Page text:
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Positive tax changes ahead for family-run businesses, farms and fisheries
By Am Lidder Senior Vice President, Tax Services
On June 29, 2021, the Private Member’s Bill C-208 received Royal Assent. Bill C-208 provides for the intergenerational transfer of certain family businesses, farms, and fisheries to receive the same tax treatment as businesses sold to a third party. Bill C-208 represents a significant positive change to support family business succession in Canada. However, as outlined below, there is a tight window in which businesses can act, which is prior to November 1, 2021.
- Bill C-208 allows the intergenerational transfer of certain family businesses to receive the same tax treatment as businesses sold to a third party.
- Bill C-208 also provides for positive changes around the division of a family business amongst siblings.
- Businesses contemplating an intergenerational transfer should reach out to their MNP Advisor as soon as possible to act prior to November 1.
Previously, a long-standing anti-avoidance rule in the Income Tax Act (ITA) treated intergenerational transfers of a business as a dividend rather than a capital gain. Bill C-208 changes that rule to allow access to the lifetime capital gains exemption (equal to approximately $225,000 - $250,000 of tax savings per taxpayer) and also provides for positive changes around the division of a family business amongst siblings.
The latest on Bill C-208
There has been significant activity surrounding the Bill as numerous announcements were released, including:
- On June 30, 2021, the Department of Finance announced that it intends to introduce legislation to clarify that the Bill C-208 legislation would apply at the beginning of the next taxation year, effective January 1, 2022. This announcement created much uncertainty amongst Canadian business owners as traditionally, legislative changes that do not have an application date become law from the date they receive Royal Assent.
- On July 19, 2021, Deputy Prime Minister and Minister of Finance, Chrystia Freeland, confirmed that the legislative changes contained in Bill C-208 apply in law and replaced the June 30 news release.
The most recent announcement has provided some clarity on the ability to use the Bill C-208 legislation as currently written. However, as indicated in their July 19 news release, the Government intends to bring forward legislative amendments to the ITA that honour the spirit of Bill C-208 while safeguarding against any unintended tax avoidance loopholes that may have been created by Bill C-208.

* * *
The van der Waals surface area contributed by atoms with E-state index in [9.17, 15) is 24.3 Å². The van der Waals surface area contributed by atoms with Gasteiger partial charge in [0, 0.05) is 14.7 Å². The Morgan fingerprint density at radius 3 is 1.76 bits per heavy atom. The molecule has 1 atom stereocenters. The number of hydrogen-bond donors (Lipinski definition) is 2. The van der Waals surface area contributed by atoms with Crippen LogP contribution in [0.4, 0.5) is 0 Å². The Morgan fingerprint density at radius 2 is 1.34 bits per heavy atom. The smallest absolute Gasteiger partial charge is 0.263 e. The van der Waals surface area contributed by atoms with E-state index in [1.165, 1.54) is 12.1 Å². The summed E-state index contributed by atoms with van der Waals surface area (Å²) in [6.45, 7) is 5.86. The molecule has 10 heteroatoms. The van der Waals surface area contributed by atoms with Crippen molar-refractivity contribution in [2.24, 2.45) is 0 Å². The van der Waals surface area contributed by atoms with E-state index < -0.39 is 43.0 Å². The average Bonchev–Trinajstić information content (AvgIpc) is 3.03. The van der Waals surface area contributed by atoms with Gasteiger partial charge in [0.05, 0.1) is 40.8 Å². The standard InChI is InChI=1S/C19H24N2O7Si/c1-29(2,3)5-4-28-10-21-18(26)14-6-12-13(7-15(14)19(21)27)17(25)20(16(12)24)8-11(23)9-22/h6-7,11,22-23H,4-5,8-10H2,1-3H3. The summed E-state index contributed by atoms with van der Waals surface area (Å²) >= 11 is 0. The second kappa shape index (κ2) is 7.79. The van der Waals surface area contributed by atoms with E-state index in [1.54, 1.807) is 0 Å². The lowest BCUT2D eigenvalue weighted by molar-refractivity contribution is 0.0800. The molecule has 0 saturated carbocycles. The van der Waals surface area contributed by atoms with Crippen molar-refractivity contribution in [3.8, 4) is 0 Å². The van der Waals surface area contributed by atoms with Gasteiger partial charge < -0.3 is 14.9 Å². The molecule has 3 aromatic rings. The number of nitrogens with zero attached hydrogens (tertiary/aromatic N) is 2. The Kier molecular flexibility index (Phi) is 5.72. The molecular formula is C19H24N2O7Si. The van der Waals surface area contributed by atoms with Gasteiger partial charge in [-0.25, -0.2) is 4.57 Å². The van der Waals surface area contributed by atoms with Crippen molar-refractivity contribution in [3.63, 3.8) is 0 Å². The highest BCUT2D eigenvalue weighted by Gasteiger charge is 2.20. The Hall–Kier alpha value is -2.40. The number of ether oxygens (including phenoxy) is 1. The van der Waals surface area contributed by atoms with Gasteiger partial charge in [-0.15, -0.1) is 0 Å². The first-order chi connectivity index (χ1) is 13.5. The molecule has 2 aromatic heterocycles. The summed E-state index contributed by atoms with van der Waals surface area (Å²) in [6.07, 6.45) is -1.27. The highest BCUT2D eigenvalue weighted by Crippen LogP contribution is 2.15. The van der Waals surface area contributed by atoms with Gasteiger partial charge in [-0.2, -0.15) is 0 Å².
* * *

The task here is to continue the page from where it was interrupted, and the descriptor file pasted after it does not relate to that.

One loophole that Bill C-208 may inadvertently permit is the opportunity for “surplus stripping,” in which dividends are converted to capital gains to take advantage of the lower tax rate, without any genuine transfer of the business actually taking place, thereby compromising the integrity of the tax system.
These forthcoming amendments to Bill C-208 will address the following:
- The requirement to transfer legal and factual control of the corporation carrying on the business from the parent to their child or grandchild;
- The level of ownership in the corporation carrying on the business that the parent can maintain for a reasonable time after the transfer;
- The requirements and timeline for the parent to transition their involvement in the business to the next generation; and
- The level of involvement of the child or grandchild in the business after the transfer.
The draft legislative amendments will be brought forward for consultation. Final legislative proposals would be introduced in a bill and apply as of the later of either November 1, 2021, or the date of publication of the final draft legislation.
As noted in our previous Tax Alert, taxpayers must provide the Canada Revenue Agency (CRA) with an independent assessment of the fair market value of the shares transferred and an affidavit signed by the taxpayer and by a third party attesting to the disposal of the shares.
It is important to note that the province of Quebec already has legislation with respect to intergenerational transfers, however the legislation is much more restrictive. There still may be scenarios where there is alignment with both Bill C-208 and the provincial rules in Quebec.
What this means for you and your business
Bill C-208 legislation provides for intergenerational transfers of shares of small businesses or family farm and fishing corporations until November 1, 2021 (at the earliest). Businesses contemplating an intergenerational transfer should reach out to their MNP Advisor as soon as possible.
The surplus stripping loophole has been widely publicized. It is important to note that the CRA has the tools (including the valuation report and signed affidavit related to the shares transferred) and ability to reassess and apply anti-avoidance provisions where a transaction does not meet the object, spirit and purpose of the ITA. With the lack of clarity relating to the consequences of and risks associated with using the new legislation outside of its intent, MNP believes all Bill C-208 planning solutions should be in contemplation of an intergenerational transfer of a business.
For more information on the legislative changes announced in Bill C-208, please see MNP’s previously published Tax Alert: Bill C-208 approved.